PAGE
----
Until fairly recently this blog was anonymous, and now here I am inviting your questions! The encouragement I’ve received here on WordPress has been instrumental to me publishing Fragments of Perception, so I thought perhaps it was time to open the doors a little more. Apologies in advance for the length of some of my answers; I’m not so good at small talk…
‘One might say that the noumenaut is a philosophical psychonaut – one who navigates through both the human harbour of ideas and out through to the inhuman ocean that is psychedelic consciousness.’
When I saw the subject matter of this collection of essays, I couldn’t wait to read it: so I was thrilled to be sent a free copy in exchange for an honest review. Although it took me a while to read, this was only due to the fact I kept stopping to make notes and contemplate, so it’s safe to say I was not disappointed.
Like most books with a philosophical bent, there is a lot packed into Noumenautics’ 136 pages. It starts out with a discussion on psychedelic phenomena: what the experience of using psychedelics does to our sense of reality and physics, and how we can apply the knowledge gained from it in rational, philosophical thought. It is an area that is surprisingly omitted from most popular notions of philosophy – which may have more to do with our prescribed morality (a topic also covered in the book) than a lack of validity – so I found it fascinating. I am a fan of Aldous Huxley’s book The Doors of Perception, and this reads well as a scrutinising companion.
‘To deny philosophers of mind psychedelic substances is tantamount to denying instruments to musicians.’
I lay in the tub scrubbing away all meaning with a flannel and letting the warm water dissolve my worries. So many layers of unnecessary complication are hard on the soul. Surely there comes a time when we tire of it and simply let it all go?
There’s a knock at the bathroom door. I rise from my mountain of bubbles straight away, and open the lock before I’ve even thought of putting a towel around me.
It’s him! He looks different now, but then it has been twenty years. He still wears black but for the white scarf around his neck, and he still has dark shoulder length hair though now it is speckled with grey. With longing I look into his eyes – just two dark and endless craters, pulling me in and taking me beyond.
“I have made my decision,” he croaks. “I want to be with you always. Come with me and stay by my side?”
Hearing the words I have longed for all these years makes me instantly weak, as though I’m melting from the inside.
“That is all I ever wanted,” I say, falling into his arms. “I accept.”
He is cold and expressionless, but I don’t care. I know that he hasn’t reached his decision lightly, and I know that he really means it. I know this is how my myth ends. And so I let out all the water. I watch it swirling and glugging away down the plug hole. Then, with his hand to steady me, I climb back into the empty bathtub to lay down and close my eyes. The very next time I fall asleep must be the last.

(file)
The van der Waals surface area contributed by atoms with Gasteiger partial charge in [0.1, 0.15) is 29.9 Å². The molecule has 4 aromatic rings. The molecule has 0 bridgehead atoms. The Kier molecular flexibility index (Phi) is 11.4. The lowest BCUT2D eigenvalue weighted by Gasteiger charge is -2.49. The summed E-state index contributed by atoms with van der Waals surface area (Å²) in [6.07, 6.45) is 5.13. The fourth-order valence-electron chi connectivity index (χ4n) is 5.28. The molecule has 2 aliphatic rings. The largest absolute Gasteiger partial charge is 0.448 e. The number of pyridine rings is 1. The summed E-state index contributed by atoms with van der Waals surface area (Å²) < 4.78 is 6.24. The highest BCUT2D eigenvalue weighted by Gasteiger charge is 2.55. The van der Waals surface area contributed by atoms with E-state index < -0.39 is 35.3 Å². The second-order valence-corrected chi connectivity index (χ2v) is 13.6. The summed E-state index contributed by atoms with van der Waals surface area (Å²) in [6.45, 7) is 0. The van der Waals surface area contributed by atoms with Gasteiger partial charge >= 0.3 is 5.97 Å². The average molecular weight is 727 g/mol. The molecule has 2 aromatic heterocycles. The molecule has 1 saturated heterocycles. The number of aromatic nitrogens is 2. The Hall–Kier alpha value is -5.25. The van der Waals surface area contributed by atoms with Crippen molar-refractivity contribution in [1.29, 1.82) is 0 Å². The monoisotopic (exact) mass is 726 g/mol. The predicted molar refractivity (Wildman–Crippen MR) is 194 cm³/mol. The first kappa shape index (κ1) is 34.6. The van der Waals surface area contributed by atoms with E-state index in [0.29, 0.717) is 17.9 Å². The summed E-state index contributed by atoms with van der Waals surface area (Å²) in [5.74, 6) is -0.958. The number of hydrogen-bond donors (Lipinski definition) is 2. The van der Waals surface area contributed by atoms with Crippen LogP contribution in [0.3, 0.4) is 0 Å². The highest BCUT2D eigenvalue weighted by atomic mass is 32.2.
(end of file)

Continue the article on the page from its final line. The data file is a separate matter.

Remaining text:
I’ve always loved reading non-fiction as much as fiction, and have a particular attraction to all things philosophy and psychology. I always manage to take something away from every book I read and feed it into my worldview, so I thought it would be an interesting exercise to write a little bit about the ones that have had the biggest impact on me over the years. I’ve chosen my top 5, listed in the order I read them.
1. Friedrich Nietzsche – Thus Spoke Zarathustra
When I was 15, I wrote an essay on my typewriter called ‘The Personal God’. It wasn’t for school, and it wasn’t really planned out; it just sort of wrote itself. In it, I set out my reasons for believing that God was created subjectively in the minds of men, and that the concept of a mythical overlord was becoming less relevant as we developed as a species. It wasn’t great: I was 15. But it meant that when I saw a documentary about Nietzsche on TV a few months later – the first time I’d ever heard of him – I was immediately drawn to his ideas. I got a copy of Thus Spoke Zarathustra as soon as I could, devoured it, and covered it in pencil notes.
Apart from the opinions on women he expresses in the book, which frankly seem primitive compared to his other musings, there are many themes that made a big impression on me. The will to power, the bowels of existence; herd morality. His succinct descriptions of the suffering that is so very human and rooted in the self. The idea that the only meaning we can create in this absurdity we call life is that which we make for ourselves. His existentialism set my mindset up nicely to understand the ideas of Thelema a couple of years later, and I have continued to return to this book and his others many times. I think there is an appropriate Nietzsche quote for every situation in life.
2. C.G. Jung – The Essential
Jung’s psychology has had a profound impact on the way I see the world. Generally, a major criticism of his work is that he was swayed too readily by mystical fancies, yet the very fact he was not afraid to face the metaphysical and the unknown is one of the reasons he appeals to me so much. His thought attempts to bridge the gap between science and religion, the rational and the irrational, and had he been around to see modern developments in neuroscience I think he’d have had a lot more to give.
Science or pseudoscience, Jung’s model of the psyche works very well for me. I use it to analyse my mental states, my dreams, my path to individuation (which is remarkably similar to both alchemy and, at times, taoism), and the way I interact with others. His thoughts on the collective unconscious and personal myth constantly feed into my creative work.